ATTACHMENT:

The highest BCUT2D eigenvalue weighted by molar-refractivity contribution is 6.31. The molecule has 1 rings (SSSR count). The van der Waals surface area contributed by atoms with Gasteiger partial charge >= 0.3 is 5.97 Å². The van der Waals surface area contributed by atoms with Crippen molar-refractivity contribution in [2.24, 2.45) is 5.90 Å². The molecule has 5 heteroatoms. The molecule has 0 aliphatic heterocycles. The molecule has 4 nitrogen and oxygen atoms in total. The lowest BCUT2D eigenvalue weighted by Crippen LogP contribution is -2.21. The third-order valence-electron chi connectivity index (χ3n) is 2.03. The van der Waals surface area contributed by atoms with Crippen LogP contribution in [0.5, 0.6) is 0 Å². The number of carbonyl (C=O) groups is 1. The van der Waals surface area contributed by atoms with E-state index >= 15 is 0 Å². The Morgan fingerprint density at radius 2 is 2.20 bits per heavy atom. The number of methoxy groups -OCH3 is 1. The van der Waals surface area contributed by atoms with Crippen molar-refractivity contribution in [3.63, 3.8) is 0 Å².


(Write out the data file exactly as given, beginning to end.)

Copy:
The highest BCUT2D eigenvalue weighted by molar-refractivity contribution is 6.31. The molecule has 1 rings (SSSR count). The van der Waals surface area contributed by atoms with Gasteiger partial charge >= 0.3 is 5.97 Å². The van der Waals surface area contributed by atoms with Crippen molar-refractivity contribution in [2.24, 2.45) is 5.90 Å². The molecule has 5 heteroatoms. The molecule has 0 aliphatic heterocycles. The molecule has 4 nitrogen and oxygen atoms in total. The lowest BCUT2D eigenvalue weighted by Crippen LogP contribution is -2.21. The third-order valence-electron chi connectivity index (χ3n) is 2.03. The van der Waals surface area contributed by atoms with Crippen LogP contribution in [0.5, 0.6) is 0 Å². The number of carbonyl (C=O) groups is 1. The van der Waals surface area contributed by atoms with E-state index >= 15 is 0 Å². The Morgan fingerprint density at radius 2 is 2.20 bits per heavy atom. The number of methoxy groups -OCH3 is 1. The van der Waals surface area contributed by atoms with Crippen molar-refractivity contribution in [3.63, 3.8) is 0 Å².